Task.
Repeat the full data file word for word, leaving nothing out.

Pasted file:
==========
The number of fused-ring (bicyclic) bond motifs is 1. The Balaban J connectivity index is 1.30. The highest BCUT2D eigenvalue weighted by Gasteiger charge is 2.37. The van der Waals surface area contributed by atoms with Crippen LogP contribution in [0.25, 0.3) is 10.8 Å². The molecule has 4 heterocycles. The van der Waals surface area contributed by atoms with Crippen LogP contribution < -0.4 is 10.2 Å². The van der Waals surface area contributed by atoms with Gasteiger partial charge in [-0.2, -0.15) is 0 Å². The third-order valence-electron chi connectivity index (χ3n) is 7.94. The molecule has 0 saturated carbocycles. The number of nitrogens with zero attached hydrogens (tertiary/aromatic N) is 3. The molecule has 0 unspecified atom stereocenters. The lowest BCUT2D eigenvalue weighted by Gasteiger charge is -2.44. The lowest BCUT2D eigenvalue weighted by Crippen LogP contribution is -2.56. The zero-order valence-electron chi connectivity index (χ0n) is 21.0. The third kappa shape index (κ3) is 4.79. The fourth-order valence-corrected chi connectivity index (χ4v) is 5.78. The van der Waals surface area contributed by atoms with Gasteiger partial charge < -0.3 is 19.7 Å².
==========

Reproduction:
The number of fused-ring (bicyclic) bond motifs is 1. The Balaban J connectivity index is 1.30. The highest BCUT2D eigenvalue weighted by Gasteiger charge is 2.37. The van der Waals surface area contributed by atoms with Crippen LogP contribution in [0.25, 0.3) is 10.8 Å². The molecule has 4 heterocycles. The van der Waals surface area contributed by atoms with Crippen LogP contribution < -0.4 is 10.2 Å². The van der Waals surface area contributed by atoms with Gasteiger partial charge in [-0.2, -0.15) is 0 Å². The third-order valence-electron chi connectivity index (χ3n) is 7.94. The molecule has 0 saturated carbocycles. The number of nitrogens with zero attached hydrogens (tertiary/aromatic N) is 3. The molecule has 0 unspecified atom stereocenters. The lowest BCUT2D eigenvalue weighted by Gasteiger charge is -2.44. The lowest BCUT2D eigenvalue weighted by Crippen LogP contribution is -2.56. The zero-order valence-electron chi connectivity index (χ0n) is 21.0. The third kappa shape index (κ3) is 4.79. The fourth-order valence-corrected chi connectivity index (χ4v) is 5.78. The van der Waals surface area contributed by atoms with Gasteiger partial charge < -0.3 is 19.7 Å².